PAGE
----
Scientists are developing ‘bionic breasts’ that could restore sensation to breast cancer survivors who have suffered mastectomies and reconstructive surgeries.
Every year, more than 100,000 women in the United States have one or both breasts surgically removed to treat breast cancer and to help prevent the disease from returning, or as a preventative treatment for people at high genetic risk of breast cancer.
After a mastectomy, many patients choose to have reconstructive surgery to rebuild the breasts with implants or tissue from elsewhere in the body. However, only recently has there been an option to potentially restore the nerves of the chest and nipples as part of this procedure. Thus, many patients experience loss of sensation in the breasts and one decreased sexual satisfaction this can have a negative impact on their mental health.
The new bionic breast, which would be implanted in the skin of the chest, is still under development. However, the team just received $4 million from the National Institutes of Health (NIH) to start testing parts of the device in patients from next year.
“We are working hand in hand with our patients to make the most of science across all disciplines, as you can see, and solve a very fundamental but extremely important problem that is causing great human suffering.” Dr. Stacey Lindaugynecologist and professor of obstetrics and gynecology at the University of Chicago who is leading the research, told Live Science.
Related: Breast implants saved a man’s life during a lung transplant. Here’s how.
Lindau came up with the idea for the new project after hearing patients describe their experiences recovering from reconstructive surgery following a mastectomy. Not only was their sex life hampered afterward, but also their daily social interactions — for example, they could no longer feel the warmth and pressure of a hug from a friend, she said.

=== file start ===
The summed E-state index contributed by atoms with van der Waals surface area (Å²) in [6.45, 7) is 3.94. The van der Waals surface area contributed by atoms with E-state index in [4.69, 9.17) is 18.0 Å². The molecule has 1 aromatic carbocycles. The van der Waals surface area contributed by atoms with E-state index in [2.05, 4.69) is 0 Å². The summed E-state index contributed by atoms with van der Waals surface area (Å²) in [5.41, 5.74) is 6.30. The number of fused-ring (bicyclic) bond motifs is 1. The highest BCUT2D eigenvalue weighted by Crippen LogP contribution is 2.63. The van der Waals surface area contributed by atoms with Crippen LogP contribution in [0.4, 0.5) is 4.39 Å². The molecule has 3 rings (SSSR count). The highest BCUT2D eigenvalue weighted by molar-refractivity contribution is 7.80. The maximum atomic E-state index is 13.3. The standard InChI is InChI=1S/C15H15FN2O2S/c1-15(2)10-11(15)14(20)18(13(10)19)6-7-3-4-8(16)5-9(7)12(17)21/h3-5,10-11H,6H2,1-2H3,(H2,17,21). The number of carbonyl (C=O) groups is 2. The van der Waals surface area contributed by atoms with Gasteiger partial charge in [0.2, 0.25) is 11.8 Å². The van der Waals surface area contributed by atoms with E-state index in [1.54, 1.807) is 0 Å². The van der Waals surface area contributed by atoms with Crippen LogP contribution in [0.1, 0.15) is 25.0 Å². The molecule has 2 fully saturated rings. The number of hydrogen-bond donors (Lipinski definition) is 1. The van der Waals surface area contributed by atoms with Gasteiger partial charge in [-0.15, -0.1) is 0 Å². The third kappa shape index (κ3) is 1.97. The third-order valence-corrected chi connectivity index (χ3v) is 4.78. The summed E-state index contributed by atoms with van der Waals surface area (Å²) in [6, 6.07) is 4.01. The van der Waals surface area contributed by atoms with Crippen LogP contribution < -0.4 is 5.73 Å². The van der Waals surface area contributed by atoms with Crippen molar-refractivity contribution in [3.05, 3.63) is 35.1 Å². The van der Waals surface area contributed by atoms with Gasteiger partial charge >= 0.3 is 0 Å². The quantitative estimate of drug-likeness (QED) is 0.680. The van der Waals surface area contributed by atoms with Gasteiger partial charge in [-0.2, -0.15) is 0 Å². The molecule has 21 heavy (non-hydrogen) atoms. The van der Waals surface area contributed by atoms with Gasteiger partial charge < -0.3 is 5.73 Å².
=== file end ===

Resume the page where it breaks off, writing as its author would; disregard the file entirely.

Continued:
“My patients, who know that I am also a researcher, asked me: can you please find a solution to this problem?” » said Lindau. “Breasts are an important sexual organ for many women and their partners, and the loss of sensation in some women’s breasts is as distressing as it would be for a man to lose sensation in his penis, for example,” she said. -she declared.
When designing the new bionic breast device – which researchers first described in a 2020 article in the journal Frontiers of neurorobotics — the team took inspiration from technology already developed to restore sensation in patients with prosthetic hands.
The idea is to insert artificial pressure sensors under the skin of the reconstructed breast. When stimulated by pressure, these sensors send signals to electrodes implanted under the arm which, in turn, stimulate the “intercostal” nerves that run between the ribs. These nerves then transmit the signals to the brain, where they are interpreted as sensations.
Over the next four and a half years, Lindau and his team plan to use NIH funds to conduct a proof-of-concept study in eight patients undergoing mastectomy and reconstructive surgery to confirm that they can provide electricity to the intercostal nerves via electrodes.
At the same time, bioengineers are developing artificial pressure sensors from soft, flexible polymer materials that would resemble breast tissue, Sihong Wang, assistant professor of molecular engineering and team member at the University of Chicago, told Live Science. They are also working on ways to ensure that the sensors will not trigger a harmful immune response once implanted in the body.
If these efforts are successful, the team plans to combine the flexible sensors and electrodes into a device that could be tested on patients, Lindau said.
Overall, this effort could have potential applications beyond breast cancer survivors.
“We have every reason to believe that the work we are doing here could be applicable to many other health conditions in which people suffer from loss of sensory functions,” Lindau said.
This article is for informational purposes only and is not intended to offer medical advice.
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